Tap "CLEAR DATA" and confirm the action by taping "DELETE". Note that resetting the browser will eliminate all data stored within. This means that all saved logins/passwords, browsing history, non-default settings and other data will be deleted. You will also have to re-login into all websites as well.

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Uninstall potentially unwanted and/or malicious applications:

Removing unwanted/malicious applications from the Android operating system (step 1)

Go to "Settings", scroll down until you see "Apps" and tap it.

Removing unwanted/malicious applications from the Android operating system (step 2)

Scroll down until you see a potentially unwanted and/or malicious application, select it and tap "Uninstall". If, for some reason, you are unable to remove the selected app (e.g., you are prompted with an error message), you should try using the "Safe Mode".

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Boot the Android device in "Safe Mode":

The "Safe Mode" in Android operating system temporarily disables all third-party applications from running. Using this mode is a good way to diagnose and solve various issues (e.g., remove malicious applications that prevent users you from doing so when the device is running "normally").

Booting Android device in Safe Mode

Push the "Power" button and hold it until you see the "Power off" screen. Tap the "Power off" icon and hold it. After a few seconds the "Safe Mode" option will appear and you'll be able run it by restarting the device.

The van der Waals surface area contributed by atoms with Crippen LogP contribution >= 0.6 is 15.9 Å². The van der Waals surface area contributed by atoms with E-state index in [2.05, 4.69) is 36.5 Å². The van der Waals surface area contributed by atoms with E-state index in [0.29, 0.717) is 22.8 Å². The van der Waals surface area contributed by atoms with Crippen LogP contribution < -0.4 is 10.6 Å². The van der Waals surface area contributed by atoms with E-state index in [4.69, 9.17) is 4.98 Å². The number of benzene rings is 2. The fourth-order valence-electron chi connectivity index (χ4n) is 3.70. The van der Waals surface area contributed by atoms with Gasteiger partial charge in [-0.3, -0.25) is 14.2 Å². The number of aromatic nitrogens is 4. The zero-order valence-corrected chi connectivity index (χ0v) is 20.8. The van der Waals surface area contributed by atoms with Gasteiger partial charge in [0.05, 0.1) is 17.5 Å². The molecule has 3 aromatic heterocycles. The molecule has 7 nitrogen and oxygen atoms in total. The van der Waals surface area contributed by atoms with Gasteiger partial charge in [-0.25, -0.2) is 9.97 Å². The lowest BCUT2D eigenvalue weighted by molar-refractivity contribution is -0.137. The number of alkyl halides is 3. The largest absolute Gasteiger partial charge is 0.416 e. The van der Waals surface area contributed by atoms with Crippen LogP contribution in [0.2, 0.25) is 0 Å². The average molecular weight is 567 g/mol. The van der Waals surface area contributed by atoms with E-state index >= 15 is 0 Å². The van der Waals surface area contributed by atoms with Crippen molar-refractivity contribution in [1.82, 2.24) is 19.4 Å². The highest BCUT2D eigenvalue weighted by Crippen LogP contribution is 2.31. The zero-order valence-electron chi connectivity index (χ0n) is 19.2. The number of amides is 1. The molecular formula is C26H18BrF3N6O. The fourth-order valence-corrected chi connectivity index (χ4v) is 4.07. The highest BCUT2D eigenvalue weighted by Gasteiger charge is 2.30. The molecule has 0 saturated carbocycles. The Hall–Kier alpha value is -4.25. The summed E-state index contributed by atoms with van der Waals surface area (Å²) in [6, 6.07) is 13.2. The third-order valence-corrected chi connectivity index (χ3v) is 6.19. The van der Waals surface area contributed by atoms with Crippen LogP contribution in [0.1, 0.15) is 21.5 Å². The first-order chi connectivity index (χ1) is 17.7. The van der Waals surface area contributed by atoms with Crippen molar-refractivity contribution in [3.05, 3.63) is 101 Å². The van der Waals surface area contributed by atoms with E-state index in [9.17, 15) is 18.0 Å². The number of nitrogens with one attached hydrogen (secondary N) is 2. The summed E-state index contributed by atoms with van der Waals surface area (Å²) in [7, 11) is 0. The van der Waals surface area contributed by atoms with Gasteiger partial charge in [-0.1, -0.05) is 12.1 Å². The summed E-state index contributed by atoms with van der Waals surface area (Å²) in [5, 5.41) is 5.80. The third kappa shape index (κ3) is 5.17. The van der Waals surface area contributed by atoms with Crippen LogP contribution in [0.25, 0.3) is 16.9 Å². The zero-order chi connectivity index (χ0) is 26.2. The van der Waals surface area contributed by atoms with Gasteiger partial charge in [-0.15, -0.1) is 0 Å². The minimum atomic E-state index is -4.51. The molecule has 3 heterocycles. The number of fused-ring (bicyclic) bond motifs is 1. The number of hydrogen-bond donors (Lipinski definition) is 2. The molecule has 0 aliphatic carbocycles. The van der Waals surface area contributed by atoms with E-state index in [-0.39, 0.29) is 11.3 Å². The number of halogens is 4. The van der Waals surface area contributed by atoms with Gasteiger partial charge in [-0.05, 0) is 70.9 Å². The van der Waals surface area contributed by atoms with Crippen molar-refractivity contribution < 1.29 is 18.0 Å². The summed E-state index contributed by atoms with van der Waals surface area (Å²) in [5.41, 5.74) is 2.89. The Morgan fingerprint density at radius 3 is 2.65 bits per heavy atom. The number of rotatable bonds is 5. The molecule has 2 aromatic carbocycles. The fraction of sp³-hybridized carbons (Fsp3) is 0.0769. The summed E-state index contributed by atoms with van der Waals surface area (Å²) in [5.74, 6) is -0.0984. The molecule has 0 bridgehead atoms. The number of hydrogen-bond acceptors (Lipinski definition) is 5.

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Check the battery usage of various applications:

Checking the battery usage of various applications in the Android operating system (step 1)

Go to "Settings", scroll down until you see "Device maintenance" and tap it.

Checking the battery usage of various applications in the Android operating system (step 2)

Tap "Battery" and check the usage of each application. Legitimate/genuine applications are designed to use as low energy as possible in order to provide the best user experience and to save power. Therefore, high battery usage may indicate that the application is malicious.

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Check the data usage of various applications:

Checking data usage of various applications in the Android operating system (step 1)

Go to "Settings", scroll down until you see "Connections" and tap it.

Checking data usage of various applications in the Android operating system (step 2)

Scroll down until you see "Data usage" and select this option. As with battery, legitimate/genuine applications are designed to minimize data usage as much as possible. This means that huge data usage may indicate presence of malicious application. Note that some malicious applications might be designed to operate when the device is connected to wireless network only. For this reason, you should check both Mobile and Wi-Fi data usage.

Checking data usage of various applications in the Android operating system (step 3)

If you find an application that uses a lot of data even though you never use it, then we strongly advise you to uninstall it as soon as possible.

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Install the latest software updates:

Keeping the software up-to-date is a good practice when it comes to device safety. The device manufacturers are continually releasing various security patches and Android updates in order to fix errors and bugs that can be abused by cyber criminals. An outdated system is way more vulnerable, which is why you should always be sure that your device's software is up-to-date.

Installing software updates in the Android operating system (step 1)

Go to "Settings", scroll down until you see "Software update" and tap it.

Installing software updates in the Android operating system (step 2)

Tap "Download updates manually" and check if there are any updates available. If so, install them immediately. We also recommend to enable the "Download updates automatically" option - it will enable the system to notify you once an update is released and/or install it automatically.

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Reset the system to its default state: